If the Lakers are going to make a serious run at the playoffs, they are going to need Lamar Odom to play the way he did in Friday's win over Detroit.
Odom was a force on both ends of the court and showed the type of skills that makes him so valuable to a team.
Just check out the box score: Odom, 25 points on nine-for-15 shooting from the field and a game-high 15 rebounds in 39 minutes and 22 seconds of playing time.
Not bad for a player still trying to knock the rust off.
"I still have a ways to go," said Odom, who has played in four games after being sidelined since the start of training camp because of a shoulder injury.
"My timing is still a little bit off and I am not taking care of the ball like I usually do . . . I'm rushing. It's funny but in basketball, when you're timing is off, that's everything."
Odom's timing appeared fine when he dug into his bag of New York City playground moves and fooled Detroit rookie big man Cheikh Samb with a ball fake before scoring a layup in the second half.
"I was just being aggressive," Odom said about a move that drew big cheers from Lakers fans, "the show 'em the ball and take it to the hole [move]."
Lakers Coach Phil Jackson was impressed with Odom's performance against the Pistons.
"His first game, he played pretty good and then the next couple of games in between there, he seemed uncomfortable," Jackson said. "Last night he played in the flow of the game. He did a great job."
One advantage the Lakers have with Odom at small forward is his offensive rebounding. Since he's bigger and stronger than most small forwards, Odom can make his presence felt. He did that well against Detroit, finishing with a game-high nine offensive rebounds.
"It is a little different at power forward [because] you're parked under the basket and the ball seems to find you," Odom said. "At small forward, you have to go find the ball because you are on the outside, you have to locate the ball and come back to it."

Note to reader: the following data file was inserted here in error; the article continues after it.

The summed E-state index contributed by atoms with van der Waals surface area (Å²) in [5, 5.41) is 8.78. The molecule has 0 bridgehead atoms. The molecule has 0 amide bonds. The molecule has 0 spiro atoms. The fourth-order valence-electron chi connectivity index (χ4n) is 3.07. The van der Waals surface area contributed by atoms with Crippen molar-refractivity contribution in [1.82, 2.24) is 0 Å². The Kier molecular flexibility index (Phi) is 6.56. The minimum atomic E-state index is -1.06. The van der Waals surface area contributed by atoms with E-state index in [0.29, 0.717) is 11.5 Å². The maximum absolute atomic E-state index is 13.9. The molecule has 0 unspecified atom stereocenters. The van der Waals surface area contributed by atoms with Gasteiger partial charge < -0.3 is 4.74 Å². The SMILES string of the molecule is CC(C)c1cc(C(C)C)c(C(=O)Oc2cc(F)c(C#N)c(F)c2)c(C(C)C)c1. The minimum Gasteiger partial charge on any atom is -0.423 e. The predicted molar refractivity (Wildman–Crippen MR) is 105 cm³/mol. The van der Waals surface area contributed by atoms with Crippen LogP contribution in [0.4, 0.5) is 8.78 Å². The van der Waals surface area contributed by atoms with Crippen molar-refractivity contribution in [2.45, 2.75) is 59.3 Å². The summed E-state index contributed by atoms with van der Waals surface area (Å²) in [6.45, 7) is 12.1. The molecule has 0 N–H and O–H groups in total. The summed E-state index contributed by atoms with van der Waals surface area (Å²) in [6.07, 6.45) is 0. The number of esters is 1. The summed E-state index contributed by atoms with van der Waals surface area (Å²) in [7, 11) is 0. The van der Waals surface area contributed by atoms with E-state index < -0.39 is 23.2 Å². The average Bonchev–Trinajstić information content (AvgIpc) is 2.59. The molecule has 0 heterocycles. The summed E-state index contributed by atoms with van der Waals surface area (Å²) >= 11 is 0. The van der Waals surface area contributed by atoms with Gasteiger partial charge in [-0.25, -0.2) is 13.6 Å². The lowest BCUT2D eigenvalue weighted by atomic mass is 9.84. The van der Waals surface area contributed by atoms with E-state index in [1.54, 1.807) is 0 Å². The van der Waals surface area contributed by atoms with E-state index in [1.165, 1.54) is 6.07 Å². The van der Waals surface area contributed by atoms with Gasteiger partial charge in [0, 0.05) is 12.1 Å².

Offensive rebounds were key for the Lakers against Detroit, as they held a 23-14 advantage.
"When you get offensive rebounds, it shows that you are playing physical and you're in control of the ball a lot," Odom said.
The Lakers average 13.86 offensive rebounds, which ranked third in the NBA as of Saturday.
Kobe Bryant's defense has earned a lot of attention this season, thanks to highlight blocks on San Antonio's Tim Duncan and Houston's Yao Ming, but his effort against Detroit's Richard Hamilton was worth noting.
Hamilton, slowed because of foul trouble most of the game, finished with 16 points on six-for-13 shooting. Bryant's tight defense helped force Hamilton into five turnovers.
"That's a great rivalry," Jackson said. "A couple of years ago in the playoffs . . . everything Kobe did against Hamilton was a foul. So he couldn't lay a hand on him. Last night, he was able to play physically."
But Jackson added Bryant's defense does need improvement.
"Most of the time, when Kobe has someone elite [to defend] like Hamilton, who [gets] his attention, that's a good thing," Jackson said.
"But some of the other situations that we've had, where the player is perhaps not the go-to guy or is kind of an auxiliary guy, Kobe then is in a help situation and he may lose track of the importance of staying with a guy like that."
vs. Chicago, 6:30, FSN West
Site -- Staples Center.
Radio -- 570; 1330.
Records -- Lakers 5-3; Bulls 2-6.
Record vs. Bulls (2006-07) -- 1-1.
Update -- Lakers' power forward Ronny Turiaf, who was inactive for Friday's game against Detroit, is questionable because of a left ankle injury. The Bulls beat the Clippers on Saturday for their first road win.